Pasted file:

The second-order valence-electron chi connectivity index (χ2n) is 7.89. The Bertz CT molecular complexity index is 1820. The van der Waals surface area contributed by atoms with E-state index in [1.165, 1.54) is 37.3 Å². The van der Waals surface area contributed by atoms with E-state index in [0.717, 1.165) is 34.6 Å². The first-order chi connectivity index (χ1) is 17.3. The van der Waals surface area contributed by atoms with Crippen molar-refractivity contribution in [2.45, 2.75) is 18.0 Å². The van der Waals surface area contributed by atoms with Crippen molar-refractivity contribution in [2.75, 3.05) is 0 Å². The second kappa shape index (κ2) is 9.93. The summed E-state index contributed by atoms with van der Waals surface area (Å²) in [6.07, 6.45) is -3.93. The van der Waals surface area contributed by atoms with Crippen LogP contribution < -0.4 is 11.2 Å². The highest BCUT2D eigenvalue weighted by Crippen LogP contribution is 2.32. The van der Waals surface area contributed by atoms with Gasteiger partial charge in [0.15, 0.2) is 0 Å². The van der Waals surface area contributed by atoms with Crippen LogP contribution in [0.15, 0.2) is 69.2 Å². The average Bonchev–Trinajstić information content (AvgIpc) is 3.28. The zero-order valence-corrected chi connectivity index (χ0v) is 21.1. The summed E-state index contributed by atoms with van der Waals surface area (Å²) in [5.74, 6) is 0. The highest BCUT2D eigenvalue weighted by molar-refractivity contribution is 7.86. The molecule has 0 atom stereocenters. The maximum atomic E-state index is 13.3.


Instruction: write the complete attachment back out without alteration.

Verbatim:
The second-order valence-electron chi connectivity index (χ2n) is 7.89. The Bertz CT molecular complexity index is 1820. The van der Waals surface area contributed by atoms with E-state index in [1.165, 1.54) is 37.3 Å². The van der Waals surface area contributed by atoms with E-state index in [0.717, 1.165) is 34.6 Å². The first-order chi connectivity index (χ1) is 17.3. The van der Waals surface area contributed by atoms with Crippen molar-refractivity contribution in [2.45, 2.75) is 18.0 Å². The van der Waals surface area contributed by atoms with Crippen molar-refractivity contribution in [2.75, 3.05) is 0 Å². The second kappa shape index (κ2) is 9.93. The summed E-state index contributed by atoms with van der Waals surface area (Å²) in [6.07, 6.45) is -3.93. The van der Waals surface area contributed by atoms with Crippen LogP contribution < -0.4 is 11.2 Å². The highest BCUT2D eigenvalue weighted by Crippen LogP contribution is 2.32. The van der Waals surface area contributed by atoms with Gasteiger partial charge in [0.15, 0.2) is 0 Å². The van der Waals surface area contributed by atoms with Crippen LogP contribution in [0.15, 0.2) is 69.2 Å². The average Bonchev–Trinajstić information content (AvgIpc) is 3.28. The zero-order valence-corrected chi connectivity index (χ0v) is 21.1. The summed E-state index contributed by atoms with van der Waals surface area (Å²) in [5.74, 6) is 0. The highest BCUT2D eigenvalue weighted by molar-refractivity contribution is 7.86. The molecule has 0 atom stereocenters. The maximum atomic E-state index is 13.3.